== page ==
I am using DE in my vacuum, I wear my respirator when I vacuum and air out the room for an hour whenever I am working with the stuff for the dust to settle. Seriously, it's fine. I got mine from Q Based Solutions, the only 100% food grade amorphous silica DE I could find, and it's cheap. People drink the stuff for detox and put it on their pet's skin for fleas. My vacuum was $40 so I am not worried about it breaking, but the piece of junk hasn't so far with large amounts of DE in it.
In terms of the encasement, I vacuumed my terry cloth Protect a Bed on the top and bottom, no problem.
Alcohol is a fire hazard.
Aclohol, before it evaporates, can also be toxic. My dog got very ill when I sprayed with alcohol without proper ventilation. The stuff on your mattress is fine now, aside from the fire hazard (I wouldn't light candles in your room), but I wouldn't suggest it again.
> Was I misinformed about the safety of using alcohol?
It's flammable until it evaporates and the vapor has dissipated, so vent your room while you work and don't smoke/cook/spark. It also can cloud or dissolve some (paint or plastic) finishes, but you can usually use a detergent as a safe and effective alternative.
Several people in the Cincinnati area alone have burned down buildings in the past year by spraying alcohol to kill bed bugs, and smoking. It's worth being very cautious.
@beth - I also agree with Cilecto that sprinkling DE on carpets is problematic. If you disturb it, it is airborne and you can breathe it in.
Instead of DE on the carpets, you could give them a good steam cleaning. That's what my PCO recommended post treatment.
I would think it depends what kind of carpet. If it's fluffy, it could blow up easily. If it's a hard rug without fluff like chaep landlords use or even berber it could likely work. Use your judgement on that one.
And yes, steam cleaning would work very well on carpets.
Thanks for the information about the rubbing alcohol - I was about to order several bottles of 91% online to continue spraying after our 3rd treatment, but I will hold off for now.
I, too, was thinking about a steam vacuuming - from what I've read, it seems to have a good outcome. I will ask my PCO when is an ideal time for that since I'm not certain if I should wait a few weeks after 3rd PCO appointment to steam vacuum (can the steam lessen the potency of chemicals used in treatments?).
Another question about bed encasement - does anyone know if the steam vacuum will compromise the integrity of the encasing?
Do not steam the casing. Casings cannot withstand high heat, at least that was what Protect a Bed told me. They are pretty flimsy material on the sides and will melt.
Steam will dissolve the chemicals put down, you will need a respirator and if you are still choosing to use a pco, his or her ok.
Just fyi, once I steamed up the pco's chemicals the bedbugs exploded (and the chemicals had been down for 3 months). It was then I needed DE. Bed bugs are about using many tactics but also about timing.
Good luck to you!
There is somewhere in the fora a post or two from me outlining in painstaking detail why "food grade" DE is not safe for inhalation.
I'm headed out to a concert later tonight and not in the mood to recreate that much work, but the deal is this:
There are two grades of DE: the kind used for pools and so-called food grade. I believe the food grade is used with livestock. (Note: livestock live markedly shorter lives, because their species are not as long lived, than we do. Also, most livestock are not required to exert themselves in ways that would tax their lungs. In this respect, silicosis is pretty clearly not as major an issue for say, cattle and sheep, as it is for people.)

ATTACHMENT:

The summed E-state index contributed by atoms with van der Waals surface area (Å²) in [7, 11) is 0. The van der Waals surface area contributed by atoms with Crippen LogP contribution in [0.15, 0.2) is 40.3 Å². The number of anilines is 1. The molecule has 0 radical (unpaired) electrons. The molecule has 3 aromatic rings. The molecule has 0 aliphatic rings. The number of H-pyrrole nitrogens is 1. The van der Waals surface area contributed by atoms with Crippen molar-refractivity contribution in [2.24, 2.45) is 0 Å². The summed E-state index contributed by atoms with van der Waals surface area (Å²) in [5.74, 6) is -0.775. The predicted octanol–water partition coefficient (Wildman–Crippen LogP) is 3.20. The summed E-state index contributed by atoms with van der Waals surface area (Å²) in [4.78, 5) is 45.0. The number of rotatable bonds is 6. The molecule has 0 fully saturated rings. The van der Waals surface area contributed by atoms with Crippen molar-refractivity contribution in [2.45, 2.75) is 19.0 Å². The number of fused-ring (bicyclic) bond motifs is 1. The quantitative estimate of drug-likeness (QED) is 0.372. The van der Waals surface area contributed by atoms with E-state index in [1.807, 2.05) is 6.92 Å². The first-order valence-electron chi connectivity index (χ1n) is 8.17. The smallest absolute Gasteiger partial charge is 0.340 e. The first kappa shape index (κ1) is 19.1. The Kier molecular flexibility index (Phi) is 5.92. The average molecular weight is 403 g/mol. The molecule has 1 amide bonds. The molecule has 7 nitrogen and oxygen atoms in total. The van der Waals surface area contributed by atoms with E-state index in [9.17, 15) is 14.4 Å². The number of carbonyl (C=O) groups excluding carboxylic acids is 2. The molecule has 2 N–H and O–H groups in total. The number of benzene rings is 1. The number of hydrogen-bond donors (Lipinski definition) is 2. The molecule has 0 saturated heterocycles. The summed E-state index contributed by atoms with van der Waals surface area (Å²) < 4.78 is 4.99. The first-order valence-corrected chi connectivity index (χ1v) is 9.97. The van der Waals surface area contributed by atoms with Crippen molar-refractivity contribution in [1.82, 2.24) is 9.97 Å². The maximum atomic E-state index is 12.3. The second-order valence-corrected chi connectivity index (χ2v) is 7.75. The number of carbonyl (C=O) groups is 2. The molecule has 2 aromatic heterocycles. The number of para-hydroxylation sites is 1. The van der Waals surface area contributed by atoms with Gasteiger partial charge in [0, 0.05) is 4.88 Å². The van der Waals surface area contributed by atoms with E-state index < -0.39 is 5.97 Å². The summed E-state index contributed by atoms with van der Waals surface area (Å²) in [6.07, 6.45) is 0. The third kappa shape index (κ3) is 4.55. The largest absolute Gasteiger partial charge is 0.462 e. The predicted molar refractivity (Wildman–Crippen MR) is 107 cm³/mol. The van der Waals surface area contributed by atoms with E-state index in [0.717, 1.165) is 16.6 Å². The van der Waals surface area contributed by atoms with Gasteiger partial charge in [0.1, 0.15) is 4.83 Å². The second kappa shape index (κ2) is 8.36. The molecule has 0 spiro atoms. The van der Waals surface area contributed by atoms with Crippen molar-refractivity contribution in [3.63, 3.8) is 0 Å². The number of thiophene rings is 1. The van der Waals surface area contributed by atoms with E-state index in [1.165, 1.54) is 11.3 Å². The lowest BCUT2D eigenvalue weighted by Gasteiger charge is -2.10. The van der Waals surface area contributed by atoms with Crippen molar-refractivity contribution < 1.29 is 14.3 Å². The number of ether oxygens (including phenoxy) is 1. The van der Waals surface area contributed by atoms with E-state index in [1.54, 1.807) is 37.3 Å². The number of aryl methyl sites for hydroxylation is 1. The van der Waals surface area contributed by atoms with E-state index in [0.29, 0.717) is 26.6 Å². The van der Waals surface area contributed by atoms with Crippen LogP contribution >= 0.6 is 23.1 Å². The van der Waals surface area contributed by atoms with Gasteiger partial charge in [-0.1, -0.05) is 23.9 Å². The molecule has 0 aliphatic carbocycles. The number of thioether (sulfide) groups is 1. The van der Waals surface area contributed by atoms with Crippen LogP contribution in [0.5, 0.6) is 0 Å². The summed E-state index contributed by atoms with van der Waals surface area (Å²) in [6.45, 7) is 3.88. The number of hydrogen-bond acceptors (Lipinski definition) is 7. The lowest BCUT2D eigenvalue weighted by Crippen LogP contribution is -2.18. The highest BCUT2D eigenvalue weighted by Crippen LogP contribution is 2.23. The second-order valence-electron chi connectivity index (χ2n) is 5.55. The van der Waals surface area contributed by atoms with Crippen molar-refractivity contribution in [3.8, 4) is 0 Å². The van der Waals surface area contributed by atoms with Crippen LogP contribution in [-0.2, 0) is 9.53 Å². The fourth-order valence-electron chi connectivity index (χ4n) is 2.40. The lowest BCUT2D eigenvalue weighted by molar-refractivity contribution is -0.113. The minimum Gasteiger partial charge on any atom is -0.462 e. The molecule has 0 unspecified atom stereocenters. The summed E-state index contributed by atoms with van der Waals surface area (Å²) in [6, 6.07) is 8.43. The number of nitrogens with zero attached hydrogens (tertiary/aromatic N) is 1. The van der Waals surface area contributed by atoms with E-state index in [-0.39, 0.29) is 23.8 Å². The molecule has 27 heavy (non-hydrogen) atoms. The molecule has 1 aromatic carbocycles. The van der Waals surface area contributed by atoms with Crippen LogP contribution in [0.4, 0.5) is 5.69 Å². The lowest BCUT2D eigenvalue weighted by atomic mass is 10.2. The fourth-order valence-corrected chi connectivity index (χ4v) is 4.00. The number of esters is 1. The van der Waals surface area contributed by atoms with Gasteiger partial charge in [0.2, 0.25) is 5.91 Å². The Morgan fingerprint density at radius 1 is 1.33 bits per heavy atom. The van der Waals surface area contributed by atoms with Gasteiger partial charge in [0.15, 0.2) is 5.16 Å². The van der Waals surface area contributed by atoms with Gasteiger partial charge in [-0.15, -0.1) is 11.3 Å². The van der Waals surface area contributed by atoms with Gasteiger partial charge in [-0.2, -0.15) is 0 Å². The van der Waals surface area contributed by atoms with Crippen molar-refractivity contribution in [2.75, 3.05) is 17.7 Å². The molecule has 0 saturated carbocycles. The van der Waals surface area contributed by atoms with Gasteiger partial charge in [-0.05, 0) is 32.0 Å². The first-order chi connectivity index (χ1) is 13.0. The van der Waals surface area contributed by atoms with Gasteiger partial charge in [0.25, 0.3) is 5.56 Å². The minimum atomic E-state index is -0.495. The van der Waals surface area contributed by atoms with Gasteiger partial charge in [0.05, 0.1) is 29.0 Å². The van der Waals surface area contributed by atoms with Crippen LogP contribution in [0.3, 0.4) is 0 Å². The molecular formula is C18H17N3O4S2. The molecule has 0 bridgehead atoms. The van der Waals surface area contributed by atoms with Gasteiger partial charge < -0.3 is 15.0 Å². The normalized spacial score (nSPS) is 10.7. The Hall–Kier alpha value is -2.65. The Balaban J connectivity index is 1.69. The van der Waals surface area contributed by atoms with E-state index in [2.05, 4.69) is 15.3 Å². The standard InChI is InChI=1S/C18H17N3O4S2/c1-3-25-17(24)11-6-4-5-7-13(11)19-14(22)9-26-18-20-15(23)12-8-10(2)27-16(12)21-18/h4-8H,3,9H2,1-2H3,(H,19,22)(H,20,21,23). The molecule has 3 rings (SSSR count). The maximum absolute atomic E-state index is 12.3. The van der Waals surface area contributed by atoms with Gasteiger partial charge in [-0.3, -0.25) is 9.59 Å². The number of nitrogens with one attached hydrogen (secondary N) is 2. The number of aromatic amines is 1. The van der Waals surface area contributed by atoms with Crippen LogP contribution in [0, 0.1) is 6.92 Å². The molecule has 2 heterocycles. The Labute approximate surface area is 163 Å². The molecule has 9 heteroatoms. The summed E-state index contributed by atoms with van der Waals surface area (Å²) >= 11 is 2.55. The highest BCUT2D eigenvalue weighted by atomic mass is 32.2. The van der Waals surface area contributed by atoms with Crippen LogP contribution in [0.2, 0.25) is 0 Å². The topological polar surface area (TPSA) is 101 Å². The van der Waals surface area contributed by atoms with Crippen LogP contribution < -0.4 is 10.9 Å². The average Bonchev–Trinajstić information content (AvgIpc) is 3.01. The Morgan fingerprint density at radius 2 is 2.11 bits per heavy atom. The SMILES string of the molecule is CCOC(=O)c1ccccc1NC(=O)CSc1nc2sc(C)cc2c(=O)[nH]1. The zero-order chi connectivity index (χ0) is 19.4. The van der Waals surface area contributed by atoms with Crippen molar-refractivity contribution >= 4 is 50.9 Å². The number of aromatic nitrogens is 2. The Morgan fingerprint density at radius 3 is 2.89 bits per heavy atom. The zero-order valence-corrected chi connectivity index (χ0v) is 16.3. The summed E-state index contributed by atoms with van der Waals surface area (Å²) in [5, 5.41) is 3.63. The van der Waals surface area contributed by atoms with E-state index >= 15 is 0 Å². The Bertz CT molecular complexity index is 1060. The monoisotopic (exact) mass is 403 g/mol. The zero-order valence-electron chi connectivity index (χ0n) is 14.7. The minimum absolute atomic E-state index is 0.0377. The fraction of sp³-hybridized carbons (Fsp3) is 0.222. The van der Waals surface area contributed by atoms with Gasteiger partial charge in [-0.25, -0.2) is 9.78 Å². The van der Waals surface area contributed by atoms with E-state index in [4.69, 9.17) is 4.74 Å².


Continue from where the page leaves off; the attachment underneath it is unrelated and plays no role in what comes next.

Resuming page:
When safety testing was done on the two kinds of DE, researchers found that most commercially available food grade DE had at least some of the pool grade kind in it. In order to get enough pure food grade DE to use in research to prove that the food grade kind was safe, they had to manufacture it themselves.
The article in question doesn't call it food grade and pool grade: it's something like crystalline and amorphous or something. (I'm an English major; I forget the science details quickly, even if I recall the larger concepts forever.)
As a result, I would be very, very wary of using food grade DE liberally because some people on the internets claim it's 100% safe precisely because the researchers who wanted to prove that didn't trust commercially available stuff to be pure enough to run their experiments.
If you have the scientific know-how to manufacture your own food grade stuff and assure it's free of the larger crystalline structure of the pool grade stuff, knock yourself out.
Inhalation of DE (which if I recall correctly is a kind of coral-like stuff--basically exoskeletons of tons of very small organisms called diatoms. Okay, never mind, I looked it up. It's the fossilized remains of diatoms. I told you I forgot the scientific details.) can cause silicosis.
The reason that it is wise to be extra cautious in avoiding silicosis is that (Wait for it . . .) there is no effective medical treatment for silicosis. Once you get it, your symptoms can be dealt with, but there's no way to undo it.
And, like many things that happen from exposure, you often won't know at the time you're being exposed what the long term effects are going to be. The thing with things like silicosis is that years of exposure now may not cause symptoms until decades down the line.
I'm all for less toxic, more natural options in pest management. Every time I walk around Disneyland, I try to take note of all the marigolds they plant as a natural way to discourage insects we view as pests. But DE is not the universally safe substance that many websites make it out to be, and saying that it is when people are likely to overapply it in ways that will kick it up into the air is plenty dangerous too.
Thank you BuggyInSocial - I greatly appreciate your taking the time to post your DE knowledge. After reading more on the forums, FAQs, etc. and discussing next steps with my husband, we've decided not to use 90% plus rubbing alcohol and DE. We have our 3rd PCO on Saturday, and I will talk to them about an ideal start date for a good steam vacuuming. Our PackTite recently arrived so that will play a big role in our efforts to get rid of these disgusting bugs. We also have a 30 day guarantee with our PCO - after, we can continue with monthly treatments for all rooms at a very affordable fee so depending on how things progress, we will consider that option as well. Ideally, after our 3rd treatment and then steaming, we'll be bug free. Thank you again!